A Resource For Kids, Parents
Talking to the Bully's Parent
Talking to another parent about their child is often harder then talking to the school. Obviously if you have established a relationship with the other parent communication is easier, however, more often than not you have never talked to them before.
- Just as you love your child, so do they. No matter how angry you are, TREAT THEM WITH RESPECT!
- Figure out the best way you can communicate without being confrontational.
- First ask them if they have the time to talk about a few incidents that are happening between your child and theirs.
- In the conversation, stick to the actions described by your child.
- Do not label their child or their actions.
- Expect their parents to become emotional, but you need to remain calm.
- Look to create an ally not an enemy
- If the conversation becomes abusive or incendiary, end the conversation and talk to your school.
- The goal of communication is to help the child committing the bully behavior as well as helping your own child.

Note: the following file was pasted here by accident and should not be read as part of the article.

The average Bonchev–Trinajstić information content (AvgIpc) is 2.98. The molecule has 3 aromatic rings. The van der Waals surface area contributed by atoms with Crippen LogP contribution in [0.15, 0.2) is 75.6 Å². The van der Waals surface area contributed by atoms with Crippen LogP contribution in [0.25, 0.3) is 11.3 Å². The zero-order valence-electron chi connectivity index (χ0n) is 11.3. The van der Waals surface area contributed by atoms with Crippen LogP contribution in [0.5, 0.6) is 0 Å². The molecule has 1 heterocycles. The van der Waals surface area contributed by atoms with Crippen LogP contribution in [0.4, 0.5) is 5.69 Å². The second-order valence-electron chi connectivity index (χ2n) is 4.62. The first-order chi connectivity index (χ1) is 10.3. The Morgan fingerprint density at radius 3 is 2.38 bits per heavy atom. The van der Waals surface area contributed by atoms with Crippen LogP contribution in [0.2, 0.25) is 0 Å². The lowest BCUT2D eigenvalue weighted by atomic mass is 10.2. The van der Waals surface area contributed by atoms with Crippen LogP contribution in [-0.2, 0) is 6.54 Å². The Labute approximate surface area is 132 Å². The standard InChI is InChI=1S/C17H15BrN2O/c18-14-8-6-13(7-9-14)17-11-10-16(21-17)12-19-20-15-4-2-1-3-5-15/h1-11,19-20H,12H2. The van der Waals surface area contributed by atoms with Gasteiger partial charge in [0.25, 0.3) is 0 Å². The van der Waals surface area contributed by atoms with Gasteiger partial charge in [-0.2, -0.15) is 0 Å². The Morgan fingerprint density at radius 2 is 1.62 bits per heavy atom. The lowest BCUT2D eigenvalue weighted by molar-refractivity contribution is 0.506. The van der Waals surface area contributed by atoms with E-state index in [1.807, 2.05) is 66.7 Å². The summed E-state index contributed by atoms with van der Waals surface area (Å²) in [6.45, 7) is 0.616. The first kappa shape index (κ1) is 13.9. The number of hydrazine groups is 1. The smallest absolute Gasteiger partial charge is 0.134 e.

Talking to the School
As a parent one of the hardest parts of raising childen is when they are outside your sphere of influence. The significant angst and frustration a parent feels when they find out their child is being bullied can be overwhelming. When things are outside your hands one can feel powerless. To be the best advocate for your child you must put yourself in your best frame of mind.
- Remember, teachers and school administrators care about your child and want to help. TREAT THEM WITH RESPECT!
- Reach out to your child's teacher via email. If you decide to talk to them in person follow up with an email thanking them for their time and summarize the conversation. It is good idea to have documentation of communication.
- Your first interaction should focus on articulating to the teacher the information your child has given you as well as gathering additional information on what the teacher thinks is happening. It is hard to tell exactly what is really happening, however, a key component of bullying is it's repetitive nature.
- Focus on the reported actions of the bullying child.
- Be open to what the teacher has to say about your own child, bullying often is not a black and white issue.
- Ask about your school's bully prevention protocols. It's good to understand the resources available to you and your child.